Does the American Invents Act that goes into effect in spring 2013 favor large companies or start-ups/inventors?
The most crucial consequence of the America Invents Act is that the United States is moving from a first to invent rule (current US standard) to a first to file rule (current standard everywhere else). Essentially, this act creates a “race to the patent office,” where the first person to get a patent application on file with the USPTO will be presumed as the first inventor of a product.
Questions in the legal world have stemmed on who this act benefits more, large corporations or start-ups/entrepreneurs? I believe that this act will help start-ups more than large corporations for a couple of different reasons.
First, currently if a company had a filed a patent application before another company that first invented a product, the company that first invented the product could predate the invention via documentation of when the invented the product. This current factor, which will be partially eliminated in the America Invents Act benefits, large corporations more than start-ups because large corporations require that their engineers keep detailed records of their progress and ideas. When a large corporation initiates the patent process, an engineer will need to submit his invention to their development team, get their idea approved for a patent and then contact their patent attorney to obtain patent protection. These requirements create a large paper trail of when an invention was documented, which may not be required in smaller start-up companies. However, because of the first-to-file rule, this paper trail of determining when an invention was conceived may not be required.
A second reason I believe that the American Invents Act favors smaller start-ups is, as stated above when a large company desires to obtain patent protection, the patent idea must first be approved by a development team and then submitted to a patent attorney. Extra time is requiring for patentable ideas to be submitted and approved by a development team before submitting the idea to their patent attorney. This extra time could take a couple weeks, if a development team reviews their patent developments on a monthly or bi-weekly basis. Smaller start-ups may only require a meeting between two people that have a comprehensive knowledge of what is important to their company. Therefore, smaller companies may only need to have a few people approve an idea before it is submitted to a patent attorney for patent application drafting.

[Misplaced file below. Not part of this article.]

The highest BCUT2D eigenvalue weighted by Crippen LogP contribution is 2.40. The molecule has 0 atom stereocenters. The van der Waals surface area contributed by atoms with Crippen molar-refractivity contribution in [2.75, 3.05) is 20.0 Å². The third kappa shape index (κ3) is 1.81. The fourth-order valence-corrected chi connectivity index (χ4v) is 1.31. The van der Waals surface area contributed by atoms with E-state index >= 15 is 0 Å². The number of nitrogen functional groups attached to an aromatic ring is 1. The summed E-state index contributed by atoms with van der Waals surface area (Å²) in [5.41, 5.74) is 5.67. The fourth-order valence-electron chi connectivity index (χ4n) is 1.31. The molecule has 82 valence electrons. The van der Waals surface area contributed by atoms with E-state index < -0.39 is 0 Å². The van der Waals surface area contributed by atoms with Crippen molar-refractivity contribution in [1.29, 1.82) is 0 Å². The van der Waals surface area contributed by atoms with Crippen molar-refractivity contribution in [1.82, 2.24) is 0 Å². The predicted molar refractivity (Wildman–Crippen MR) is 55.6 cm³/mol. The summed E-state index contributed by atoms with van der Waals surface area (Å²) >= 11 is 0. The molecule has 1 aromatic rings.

A third reason I believe that the America Invents Act favors smaller start-ups is that for larger companies a patent must be reviewed by both an engineer for the company and an in-house attorney. For a large company, once a patent is drafted by a patent attorney, the application must be approved by an engineer, and then by the managing in-house attorney. Typically, when filing a patent application there is at least one back and forth between the patent attorney and engineer before the managing in-house attorney reviews the patent application. This can cause a lot of delay due to scheduling reasons. For example, the engineer may take a week to a month to review the patent and provide comments, and then it may take an additional week for the patent attorney to revise the patent application based on the engineer’s comments, and then another week for the managing in-house attorney to review the patent application before filing. Typically, in start-up companies there is no managing attorney; therefore there is one less person who needs to make time in his schedule to review the patent application. Further, when a small company decides to go forward with a patent each employee will have more invested in their product, rather than an inventor at a large company who may only receive a bonus upon obtaining a patent.
However, larger companies have one main advantage over start-up companies with regard to the race to filing a patent application. This is that larger companies probably have a patent attorney that they have previously used and trust. Therefore, larger companies can save time with regards to knowing who a patent attorney to file their patent application for them.
In view of the above, I feel like the red-tape associated with larger corporations will cause an extra week or two delay that may not be incurred by smaller start-ups.